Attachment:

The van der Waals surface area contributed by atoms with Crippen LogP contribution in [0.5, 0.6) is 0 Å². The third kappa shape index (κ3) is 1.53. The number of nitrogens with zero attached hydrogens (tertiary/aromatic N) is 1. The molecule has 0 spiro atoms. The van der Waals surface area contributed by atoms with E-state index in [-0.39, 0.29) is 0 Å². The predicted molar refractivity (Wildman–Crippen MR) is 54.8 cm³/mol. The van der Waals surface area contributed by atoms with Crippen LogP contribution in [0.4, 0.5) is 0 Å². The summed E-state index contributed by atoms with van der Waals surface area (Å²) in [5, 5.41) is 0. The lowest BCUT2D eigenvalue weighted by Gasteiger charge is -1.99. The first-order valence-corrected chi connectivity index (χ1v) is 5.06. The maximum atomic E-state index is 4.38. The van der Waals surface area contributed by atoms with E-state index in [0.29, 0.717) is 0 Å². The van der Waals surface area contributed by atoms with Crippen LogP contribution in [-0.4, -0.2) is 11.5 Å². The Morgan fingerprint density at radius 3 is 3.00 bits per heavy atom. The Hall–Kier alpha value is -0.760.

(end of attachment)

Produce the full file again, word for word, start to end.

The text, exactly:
The van der Waals surface area contributed by atoms with Crippen LogP contribution in [0.5, 0.6) is 0 Å². The third kappa shape index (κ3) is 1.53. The number of nitrogens with zero attached hydrogens (tertiary/aromatic N) is 1. The molecule has 0 spiro atoms. The van der Waals surface area contributed by atoms with E-state index in [-0.39, 0.29) is 0 Å². The predicted molar refractivity (Wildman–Crippen MR) is 54.8 cm³/mol. The van der Waals surface area contributed by atoms with Crippen LogP contribution in [0.4, 0.5) is 0 Å². The summed E-state index contributed by atoms with van der Waals surface area (Å²) in [5, 5.41) is 0. The lowest BCUT2D eigenvalue weighted by Gasteiger charge is -1.99. The first-order valence-corrected chi connectivity index (χ1v) is 5.06. The maximum atomic E-state index is 4.38. The van der Waals surface area contributed by atoms with E-state index in [0.29, 0.717) is 0 Å². The van der Waals surface area contributed by atoms with Crippen LogP contribution in [-0.4, -0.2) is 11.5 Å². The Morgan fingerprint density at radius 3 is 3.00 bits per heavy atom. The Hall–Kier alpha value is -0.760.